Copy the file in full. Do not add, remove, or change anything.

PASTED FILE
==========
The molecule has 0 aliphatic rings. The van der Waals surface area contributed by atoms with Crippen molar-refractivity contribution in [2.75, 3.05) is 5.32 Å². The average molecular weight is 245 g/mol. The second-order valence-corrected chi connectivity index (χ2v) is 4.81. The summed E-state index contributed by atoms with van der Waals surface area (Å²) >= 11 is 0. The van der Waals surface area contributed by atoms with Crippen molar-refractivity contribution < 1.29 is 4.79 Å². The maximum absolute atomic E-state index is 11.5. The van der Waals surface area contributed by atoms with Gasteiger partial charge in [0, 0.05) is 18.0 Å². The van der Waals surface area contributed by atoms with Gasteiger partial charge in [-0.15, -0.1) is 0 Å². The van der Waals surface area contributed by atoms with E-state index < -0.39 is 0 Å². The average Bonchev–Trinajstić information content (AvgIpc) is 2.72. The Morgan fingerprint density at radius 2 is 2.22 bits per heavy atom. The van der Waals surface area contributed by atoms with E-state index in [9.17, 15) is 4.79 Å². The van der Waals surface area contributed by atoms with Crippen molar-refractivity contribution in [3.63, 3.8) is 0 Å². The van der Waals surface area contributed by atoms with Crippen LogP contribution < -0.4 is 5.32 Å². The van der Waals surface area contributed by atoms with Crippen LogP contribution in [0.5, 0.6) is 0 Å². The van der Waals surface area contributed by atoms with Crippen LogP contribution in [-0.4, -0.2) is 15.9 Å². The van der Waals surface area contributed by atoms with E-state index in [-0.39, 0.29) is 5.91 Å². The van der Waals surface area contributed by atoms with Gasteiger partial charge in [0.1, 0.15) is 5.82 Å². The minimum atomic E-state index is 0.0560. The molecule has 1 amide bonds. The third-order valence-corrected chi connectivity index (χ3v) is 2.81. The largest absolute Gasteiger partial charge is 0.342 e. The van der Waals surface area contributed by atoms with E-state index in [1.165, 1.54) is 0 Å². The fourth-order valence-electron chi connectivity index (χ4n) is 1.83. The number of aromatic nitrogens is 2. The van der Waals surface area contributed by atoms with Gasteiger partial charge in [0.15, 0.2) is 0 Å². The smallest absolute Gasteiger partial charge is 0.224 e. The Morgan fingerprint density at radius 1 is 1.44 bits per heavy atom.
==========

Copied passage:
The molecule has 0 aliphatic rings. The van der Waals surface area contributed by atoms with Crippen molar-refractivity contribution in [2.75, 3.05) is 5.32 Å². The average molecular weight is 245 g/mol. The second-order valence-corrected chi connectivity index (χ2v) is 4.81. The summed E-state index contributed by atoms with van der Waals surface area (Å²) >= 11 is 0. The van der Waals surface area contributed by atoms with Crippen molar-refractivity contribution < 1.29 is 4.79 Å². The maximum absolute atomic E-state index is 11.5. The van der Waals surface area contributed by atoms with Gasteiger partial charge in [0, 0.05) is 18.0 Å². The van der Waals surface area contributed by atoms with Gasteiger partial charge in [-0.15, -0.1) is 0 Å². The van der Waals surface area contributed by atoms with E-state index < -0.39 is 0 Å². The average Bonchev–Trinajstić information content (AvgIpc) is 2.72. The Morgan fingerprint density at radius 2 is 2.22 bits per heavy atom. The van der Waals surface area contributed by atoms with E-state index in [9.17, 15) is 4.79 Å². The van der Waals surface area contributed by atoms with Crippen molar-refractivity contribution in [3.63, 3.8) is 0 Å². The van der Waals surface area contributed by atoms with Crippen LogP contribution < -0.4 is 5.32 Å². The van der Waals surface area contributed by atoms with Crippen LogP contribution in [0.5, 0.6) is 0 Å². The van der Waals surface area contributed by atoms with Crippen LogP contribution in [-0.4, -0.2) is 15.9 Å². The van der Waals surface area contributed by atoms with E-state index in [-0.39, 0.29) is 5.91 Å². The van der Waals surface area contributed by atoms with Gasteiger partial charge in [0.1, 0.15) is 5.82 Å². The minimum atomic E-state index is 0.0560. The molecule has 1 amide bonds. The third-order valence-corrected chi connectivity index (χ3v) is 2.81. The largest absolute Gasteiger partial charge is 0.342 e. The van der Waals surface area contributed by atoms with E-state index in [1.165, 1.54) is 0 Å². The fourth-order valence-electron chi connectivity index (χ4n) is 1.83. The number of aromatic nitrogens is 2. The van der Waals surface area contributed by atoms with Gasteiger partial charge in [0.15, 0.2) is 0 Å². The smallest absolute Gasteiger partial charge is 0.224 e. The Morgan fingerprint density at radius 1 is 1.44 bits per heavy atom.